(1671–1742), political prelate. Born in London, Boulter was bishop of Bristol from 1719 before becoming Church of Ireland archbishop of Armagh in 1724. His appointment, immediately following the Wood's Halfpence dispute, reflected the government's concern to tighten control of Irish affairs. Over the next two decades Boulter was a key figure in the management of the kingdom, working closely with a succession of lords lieutenant and serving regularly as lord justice in their absence. Throughout he remained committed to upholding what he considered the English interest in Ireland, pressing for the appointment of English-born office holders in both church and state and warning against what he saw as the national pretensions of Irish Protestants. He was at the same time a conscientious churchman, who promoted the reform of the church's finances and the raising of pastrol standards, and gave active support to the charter schools and other improving ventures. He contributed generously to famine relief in 1740–1, and left most of his fortune for the purchase of glebes and the augmentation of small benefices. His letters, edited in 1769–70 by his secretary Ambrose Philips, remain a much cited source.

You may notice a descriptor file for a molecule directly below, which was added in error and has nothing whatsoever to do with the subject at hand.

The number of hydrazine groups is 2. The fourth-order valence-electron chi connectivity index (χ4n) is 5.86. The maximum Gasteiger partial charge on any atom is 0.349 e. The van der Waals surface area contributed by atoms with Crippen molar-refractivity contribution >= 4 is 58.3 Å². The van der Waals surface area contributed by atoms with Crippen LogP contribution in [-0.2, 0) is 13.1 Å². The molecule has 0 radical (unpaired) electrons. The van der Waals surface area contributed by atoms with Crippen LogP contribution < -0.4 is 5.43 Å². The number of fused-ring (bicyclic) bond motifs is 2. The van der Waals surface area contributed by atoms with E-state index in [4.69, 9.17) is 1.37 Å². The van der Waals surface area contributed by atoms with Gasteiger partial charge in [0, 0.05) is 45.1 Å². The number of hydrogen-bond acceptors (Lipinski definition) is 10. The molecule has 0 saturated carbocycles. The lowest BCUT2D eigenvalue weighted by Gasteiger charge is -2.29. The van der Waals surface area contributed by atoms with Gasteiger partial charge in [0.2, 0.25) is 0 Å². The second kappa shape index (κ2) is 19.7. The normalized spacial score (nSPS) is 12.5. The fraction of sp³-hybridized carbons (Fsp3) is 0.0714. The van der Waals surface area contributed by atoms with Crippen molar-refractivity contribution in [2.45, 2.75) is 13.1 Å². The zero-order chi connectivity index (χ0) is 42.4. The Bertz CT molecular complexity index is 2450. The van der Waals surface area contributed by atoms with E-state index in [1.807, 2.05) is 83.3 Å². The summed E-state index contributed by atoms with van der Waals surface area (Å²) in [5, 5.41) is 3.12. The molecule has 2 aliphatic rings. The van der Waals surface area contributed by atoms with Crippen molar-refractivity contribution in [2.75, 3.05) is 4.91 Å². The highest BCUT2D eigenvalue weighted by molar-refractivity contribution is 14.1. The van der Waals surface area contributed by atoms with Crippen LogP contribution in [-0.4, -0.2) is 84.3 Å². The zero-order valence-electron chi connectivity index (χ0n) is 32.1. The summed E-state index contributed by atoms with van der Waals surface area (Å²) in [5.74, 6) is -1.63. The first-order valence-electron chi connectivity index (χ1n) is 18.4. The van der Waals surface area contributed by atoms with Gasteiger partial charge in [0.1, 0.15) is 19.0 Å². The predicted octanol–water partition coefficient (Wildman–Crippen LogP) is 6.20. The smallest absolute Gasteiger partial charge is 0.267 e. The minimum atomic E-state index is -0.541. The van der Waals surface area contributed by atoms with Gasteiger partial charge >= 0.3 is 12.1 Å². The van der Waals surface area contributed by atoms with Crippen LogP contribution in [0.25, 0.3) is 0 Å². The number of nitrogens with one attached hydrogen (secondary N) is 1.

From The Oxford Companion to Irish History in Oxford Reference.
Subjects: European History.